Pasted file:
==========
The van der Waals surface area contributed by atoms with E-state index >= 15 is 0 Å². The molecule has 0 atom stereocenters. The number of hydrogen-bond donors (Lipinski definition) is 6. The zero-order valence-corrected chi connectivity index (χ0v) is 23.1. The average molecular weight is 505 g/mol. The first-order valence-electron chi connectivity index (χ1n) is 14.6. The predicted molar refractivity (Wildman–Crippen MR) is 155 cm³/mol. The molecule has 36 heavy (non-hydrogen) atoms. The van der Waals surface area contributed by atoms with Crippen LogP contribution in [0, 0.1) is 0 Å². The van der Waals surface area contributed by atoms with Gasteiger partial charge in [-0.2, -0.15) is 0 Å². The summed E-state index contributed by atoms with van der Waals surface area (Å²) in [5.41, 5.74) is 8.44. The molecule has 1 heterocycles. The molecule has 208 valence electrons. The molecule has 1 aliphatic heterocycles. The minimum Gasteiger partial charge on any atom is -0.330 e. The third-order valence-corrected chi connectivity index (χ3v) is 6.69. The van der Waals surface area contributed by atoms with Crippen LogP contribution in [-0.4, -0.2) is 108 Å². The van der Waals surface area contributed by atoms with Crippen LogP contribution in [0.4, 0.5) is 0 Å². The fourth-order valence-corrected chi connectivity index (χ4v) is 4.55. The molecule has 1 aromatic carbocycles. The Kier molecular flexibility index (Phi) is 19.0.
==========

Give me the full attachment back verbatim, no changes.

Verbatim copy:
The van der Waals surface area contributed by atoms with E-state index >= 15 is 0 Å². The molecule has 0 atom stereocenters. The number of hydrogen-bond donors (Lipinski definition) is 6. The zero-order valence-corrected chi connectivity index (χ0v) is 23.1. The average molecular weight is 505 g/mol. The first-order valence-electron chi connectivity index (χ1n) is 14.6. The predicted molar refractivity (Wildman–Crippen MR) is 155 cm³/mol. The molecule has 36 heavy (non-hydrogen) atoms. The van der Waals surface area contributed by atoms with Crippen LogP contribution in [0, 0.1) is 0 Å². The van der Waals surface area contributed by atoms with Gasteiger partial charge in [-0.2, -0.15) is 0 Å². The summed E-state index contributed by atoms with van der Waals surface area (Å²) in [5.41, 5.74) is 8.44. The molecule has 1 heterocycles. The molecule has 208 valence electrons. The molecule has 1 aliphatic heterocycles. The minimum Gasteiger partial charge on any atom is -0.330 e. The third-order valence-corrected chi connectivity index (χ3v) is 6.69. The van der Waals surface area contributed by atoms with Crippen LogP contribution in [-0.4, -0.2) is 108 Å². The van der Waals surface area contributed by atoms with Crippen LogP contribution in [0.4, 0.5) is 0 Å². The fourth-order valence-corrected chi connectivity index (χ4v) is 4.55. The molecule has 1 aromatic carbocycles. The Kier molecular flexibility index (Phi) is 19.0.